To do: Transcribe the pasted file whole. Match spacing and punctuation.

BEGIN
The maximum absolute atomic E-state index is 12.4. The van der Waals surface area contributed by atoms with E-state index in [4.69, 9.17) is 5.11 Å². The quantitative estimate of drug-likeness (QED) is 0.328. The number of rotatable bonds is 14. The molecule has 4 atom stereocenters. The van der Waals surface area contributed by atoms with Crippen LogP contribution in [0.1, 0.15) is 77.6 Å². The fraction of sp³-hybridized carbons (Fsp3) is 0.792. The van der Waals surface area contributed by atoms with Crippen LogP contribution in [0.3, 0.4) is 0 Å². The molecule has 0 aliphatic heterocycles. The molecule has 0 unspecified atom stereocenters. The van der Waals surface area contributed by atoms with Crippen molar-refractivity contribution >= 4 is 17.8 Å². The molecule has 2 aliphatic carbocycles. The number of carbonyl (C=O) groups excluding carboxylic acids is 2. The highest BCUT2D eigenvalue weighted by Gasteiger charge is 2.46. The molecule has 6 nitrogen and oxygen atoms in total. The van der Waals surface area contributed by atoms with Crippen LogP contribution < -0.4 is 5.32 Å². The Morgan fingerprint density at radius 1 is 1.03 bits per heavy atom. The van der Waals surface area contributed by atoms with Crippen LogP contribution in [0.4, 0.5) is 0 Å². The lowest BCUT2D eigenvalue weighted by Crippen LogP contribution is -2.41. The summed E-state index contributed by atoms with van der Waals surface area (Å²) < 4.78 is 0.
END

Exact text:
The maximum absolute atomic E-state index is 12.4. The van der Waals surface area contributed by atoms with E-state index in [4.69, 9.17) is 5.11 Å². The quantitative estimate of drug-likeness (QED) is 0.328. The number of rotatable bonds is 14. The molecule has 4 atom stereocenters. The van der Waals surface area contributed by atoms with Crippen LogP contribution in [0.1, 0.15) is 77.6 Å². The fraction of sp³-hybridized carbons (Fsp3) is 0.792. The van der Waals surface area contributed by atoms with Crippen LogP contribution in [0.3, 0.4) is 0 Å². The molecule has 0 aliphatic heterocycles. The molecule has 0 unspecified atom stereocenters. The van der Waals surface area contributed by atoms with Crippen molar-refractivity contribution >= 4 is 17.8 Å². The molecule has 2 aliphatic carbocycles. The number of carbonyl (C=O) groups excluding carboxylic acids is 2. The highest BCUT2D eigenvalue weighted by Gasteiger charge is 2.46. The molecule has 6 nitrogen and oxygen atoms in total. The van der Waals surface area contributed by atoms with Crippen LogP contribution < -0.4 is 5.32 Å². The Morgan fingerprint density at radius 1 is 1.03 bits per heavy atom. The van der Waals surface area contributed by atoms with Crippen LogP contribution in [0.4, 0.5) is 0 Å². The lowest BCUT2D eigenvalue weighted by Crippen LogP contribution is -2.41. The summed E-state index contributed by atoms with van der Waals surface area (Å²) < 4.78 is 0.